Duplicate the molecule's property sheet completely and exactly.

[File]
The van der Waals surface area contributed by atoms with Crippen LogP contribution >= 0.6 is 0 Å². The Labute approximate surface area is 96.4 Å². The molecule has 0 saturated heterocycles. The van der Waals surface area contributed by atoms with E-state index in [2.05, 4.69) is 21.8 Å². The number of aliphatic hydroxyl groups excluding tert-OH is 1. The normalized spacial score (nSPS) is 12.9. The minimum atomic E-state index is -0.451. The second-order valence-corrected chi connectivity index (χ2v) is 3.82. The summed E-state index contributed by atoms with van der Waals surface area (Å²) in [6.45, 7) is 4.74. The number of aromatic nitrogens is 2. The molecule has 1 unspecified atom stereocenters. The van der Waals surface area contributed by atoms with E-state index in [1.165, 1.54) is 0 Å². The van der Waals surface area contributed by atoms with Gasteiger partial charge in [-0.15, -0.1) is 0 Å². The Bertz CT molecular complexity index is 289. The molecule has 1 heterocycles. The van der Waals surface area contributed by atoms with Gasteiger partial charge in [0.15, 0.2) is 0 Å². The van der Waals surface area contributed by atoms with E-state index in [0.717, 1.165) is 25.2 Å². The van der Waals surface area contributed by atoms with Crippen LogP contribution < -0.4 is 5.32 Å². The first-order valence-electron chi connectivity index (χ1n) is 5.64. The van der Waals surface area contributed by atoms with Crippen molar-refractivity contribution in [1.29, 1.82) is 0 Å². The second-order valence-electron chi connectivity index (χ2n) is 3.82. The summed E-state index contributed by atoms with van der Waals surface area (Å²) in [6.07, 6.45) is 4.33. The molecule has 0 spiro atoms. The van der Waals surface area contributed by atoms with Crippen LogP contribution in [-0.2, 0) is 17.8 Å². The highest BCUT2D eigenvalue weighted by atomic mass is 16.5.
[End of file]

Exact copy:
The van der Waals surface area contributed by atoms with Crippen LogP contribution >= 0.6 is 0 Å². The Labute approximate surface area is 96.4 Å². The molecule has 0 saturated heterocycles. The van der Waals surface area contributed by atoms with E-state index in [2.05, 4.69) is 21.8 Å². The number of aliphatic hydroxyl groups excluding tert-OH is 1. The normalized spacial score (nSPS) is 12.9. The minimum atomic E-state index is -0.451. The second-order valence-corrected chi connectivity index (χ2v) is 3.82. The summed E-state index contributed by atoms with van der Waals surface area (Å²) in [6.45, 7) is 4.74. The number of aromatic nitrogens is 2. The molecule has 1 unspecified atom stereocenters. The van der Waals surface area contributed by atoms with E-state index in [1.165, 1.54) is 0 Å². The van der Waals surface area contributed by atoms with Gasteiger partial charge in [-0.15, -0.1) is 0 Å². The Bertz CT molecular complexity index is 289. The molecule has 1 heterocycles. The van der Waals surface area contributed by atoms with Gasteiger partial charge in [0.15, 0.2) is 0 Å². The van der Waals surface area contributed by atoms with E-state index in [0.717, 1.165) is 25.2 Å². The van der Waals surface area contributed by atoms with Crippen LogP contribution < -0.4 is 5.32 Å². The first-order valence-electron chi connectivity index (χ1n) is 5.64. The van der Waals surface area contributed by atoms with Crippen molar-refractivity contribution in [1.29, 1.82) is 0 Å². The second-order valence-electron chi connectivity index (χ2n) is 3.82. The summed E-state index contributed by atoms with van der Waals surface area (Å²) in [6.07, 6.45) is 4.33. The molecule has 0 spiro atoms. The van der Waals surface area contributed by atoms with Crippen LogP contribution in [-0.2, 0) is 17.8 Å². The highest BCUT2D eigenvalue weighted by atomic mass is 16.5.